Election Special

Theresa May's announcement of a snap election took the policy world by surprise. Our Director of EMEA Public Policy, Matthew McDermott, writes on what this means for Brexit, business and the shape of the UK's politics.

Just when we thought the dust had settled in the UK and we could get on with Brexit negotiations, Theresa May has surprised the country by calling a snap general election. Unlike the 2015 election, the winner is not in doubt: the only question is how big May’s victory will be.

The other difference to recent elections is time. Rather than a drawn-out campaign, everything will be in over in seven weeks. There isn’t time to pull together detailed policy proposals ­– but that won’t matter. This election is about Brexit, and who the electorate trusts to guide the UK through Brexit negotiations. The polls are unambiguous. By a large majority, the electorate think this person is Theresa May.

May Rules Supreme

Pundits are running out of historical comparisons when describing how badly the Labour Party is polling. While polls historically narrow between the start of an election and election day itself, support normally flows from the opposition to the government. If this tendency to shift towards the status quo holds true, May’s lead could even grow as the campaign progresses. While it is too early to write the obituary for the Labour Party, unless they are able to remove Jeremy Corbyn as leader it is hard to see them forming a government again.

Meanwhile, the Liberal Democrats, with their demand for a second Brexit referendum, are riding on a wave of support from people who are still angry about the first, especially as both the Conservatives and Labour are now committed to leaving the EU. It won’t be enough to take them anywhere near power, but it will chip away at Conservative and especially Labour seats where a sizeable proportion of voters wanted to remain in the EU. No doubt May has already factored this into her plan.

A Government in May’s Image

But while crushing the opposition parties in the election is a win for May, the most important outcome will be to reduce the influence of the right wing of her own party. May’s small majority in the House of Commons means a well-organised group of hard-Brexit supporters are able to hold her to ransom if they perceive her as offering any compromise during Brexit negotiations. A big Conservative majority would dilute their influence, giving her more leeway when it comes to negotiating with the EU, and giving her freedom to make compromises when she thinks they are necessary.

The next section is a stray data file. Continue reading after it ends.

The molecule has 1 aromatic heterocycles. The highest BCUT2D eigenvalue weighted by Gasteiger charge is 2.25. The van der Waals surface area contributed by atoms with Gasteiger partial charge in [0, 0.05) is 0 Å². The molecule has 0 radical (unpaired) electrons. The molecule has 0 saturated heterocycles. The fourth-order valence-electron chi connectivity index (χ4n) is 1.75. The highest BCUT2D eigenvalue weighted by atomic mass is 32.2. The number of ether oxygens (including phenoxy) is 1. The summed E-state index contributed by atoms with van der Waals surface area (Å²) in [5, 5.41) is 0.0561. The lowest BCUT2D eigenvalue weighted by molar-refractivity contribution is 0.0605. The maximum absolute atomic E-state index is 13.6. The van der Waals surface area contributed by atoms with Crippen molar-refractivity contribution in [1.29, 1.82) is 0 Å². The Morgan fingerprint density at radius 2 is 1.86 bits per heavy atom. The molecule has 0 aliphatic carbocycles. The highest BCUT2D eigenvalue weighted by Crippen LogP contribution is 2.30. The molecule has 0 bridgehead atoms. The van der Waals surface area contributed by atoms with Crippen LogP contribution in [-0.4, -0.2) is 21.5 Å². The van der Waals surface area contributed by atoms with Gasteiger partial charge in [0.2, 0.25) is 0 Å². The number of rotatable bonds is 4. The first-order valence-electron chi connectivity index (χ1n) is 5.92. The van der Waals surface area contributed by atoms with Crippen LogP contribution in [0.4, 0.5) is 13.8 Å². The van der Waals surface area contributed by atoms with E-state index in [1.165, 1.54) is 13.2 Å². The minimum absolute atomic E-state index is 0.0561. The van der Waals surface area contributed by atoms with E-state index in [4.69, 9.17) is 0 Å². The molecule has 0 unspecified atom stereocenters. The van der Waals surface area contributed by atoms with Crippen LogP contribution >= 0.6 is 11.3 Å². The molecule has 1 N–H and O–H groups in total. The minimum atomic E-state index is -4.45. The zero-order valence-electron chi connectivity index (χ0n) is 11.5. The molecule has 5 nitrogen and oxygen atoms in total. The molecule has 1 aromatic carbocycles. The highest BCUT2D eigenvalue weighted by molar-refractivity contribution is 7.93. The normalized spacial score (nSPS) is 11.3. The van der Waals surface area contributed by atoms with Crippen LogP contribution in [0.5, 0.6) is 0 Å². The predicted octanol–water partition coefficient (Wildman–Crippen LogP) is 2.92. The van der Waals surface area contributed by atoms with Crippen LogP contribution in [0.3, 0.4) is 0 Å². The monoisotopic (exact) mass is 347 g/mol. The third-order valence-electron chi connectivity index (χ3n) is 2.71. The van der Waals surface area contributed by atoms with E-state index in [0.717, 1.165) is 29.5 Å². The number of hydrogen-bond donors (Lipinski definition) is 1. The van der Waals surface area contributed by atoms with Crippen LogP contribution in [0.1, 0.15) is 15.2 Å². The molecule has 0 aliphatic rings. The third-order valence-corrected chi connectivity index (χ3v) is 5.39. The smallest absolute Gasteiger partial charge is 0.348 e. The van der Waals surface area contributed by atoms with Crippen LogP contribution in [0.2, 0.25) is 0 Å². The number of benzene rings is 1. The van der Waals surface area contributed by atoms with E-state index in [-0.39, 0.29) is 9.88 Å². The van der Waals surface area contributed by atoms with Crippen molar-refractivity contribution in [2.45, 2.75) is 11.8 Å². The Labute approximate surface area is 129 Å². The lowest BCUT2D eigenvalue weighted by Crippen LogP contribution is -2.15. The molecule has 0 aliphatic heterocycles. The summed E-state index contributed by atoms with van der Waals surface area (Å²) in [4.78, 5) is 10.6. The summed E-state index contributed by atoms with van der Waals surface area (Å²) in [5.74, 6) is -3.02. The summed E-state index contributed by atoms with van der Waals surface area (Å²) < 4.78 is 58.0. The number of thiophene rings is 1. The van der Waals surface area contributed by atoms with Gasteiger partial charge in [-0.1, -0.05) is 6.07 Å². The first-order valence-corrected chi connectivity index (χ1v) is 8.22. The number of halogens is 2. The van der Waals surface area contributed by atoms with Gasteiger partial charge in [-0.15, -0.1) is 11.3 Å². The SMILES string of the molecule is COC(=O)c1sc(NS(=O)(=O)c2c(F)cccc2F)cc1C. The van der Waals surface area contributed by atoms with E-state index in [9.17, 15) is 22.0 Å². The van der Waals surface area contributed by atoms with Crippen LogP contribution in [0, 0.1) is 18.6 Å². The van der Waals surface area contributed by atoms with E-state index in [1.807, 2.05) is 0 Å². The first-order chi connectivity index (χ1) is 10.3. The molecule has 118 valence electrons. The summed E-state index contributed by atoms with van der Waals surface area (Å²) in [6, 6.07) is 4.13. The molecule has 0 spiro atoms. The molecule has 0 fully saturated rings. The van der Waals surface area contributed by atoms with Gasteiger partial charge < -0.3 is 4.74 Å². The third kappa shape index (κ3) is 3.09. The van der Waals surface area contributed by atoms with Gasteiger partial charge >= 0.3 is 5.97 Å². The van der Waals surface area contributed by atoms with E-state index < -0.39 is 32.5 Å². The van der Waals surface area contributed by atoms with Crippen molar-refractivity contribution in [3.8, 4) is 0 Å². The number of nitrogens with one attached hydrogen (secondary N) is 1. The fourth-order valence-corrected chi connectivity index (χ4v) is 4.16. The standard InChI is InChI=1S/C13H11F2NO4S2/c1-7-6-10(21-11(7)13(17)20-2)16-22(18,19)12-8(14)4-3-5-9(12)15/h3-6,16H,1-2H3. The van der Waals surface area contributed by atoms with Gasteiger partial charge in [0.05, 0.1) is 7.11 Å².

A reshuffle of the government was already expected in the summer, but the election may move up the timetable. For many businesses, this will be the most important impact of the election. Will the same team of Brexiters fill many of the senior jobs, or will she switch them for more diplomatic characters? Will she keep competent technocratic ministers in their jobs, or prefer those who share more of her vision for the country? May does not have a reputation for taking risks, but the surprise announcement of an election is making people reassess her temperament.

Dealing with the Aftermath

While the outcome of the election is not in doubt, all political parties will be spending the next seven weeks looking for policies that will differentiate them from other parties. This is an opportunity for business to get their messages into manifestos, especially as everything will need to be pulled together so quickly. Once the election is over, it will have set how politics looks for the next five years – don’t expect another election once the Brexit negotiations are completed – allowing business to prepare an engagement plan for the new government that chimes with all May’s key message: a strong post-Brexit UK that works for all of us.

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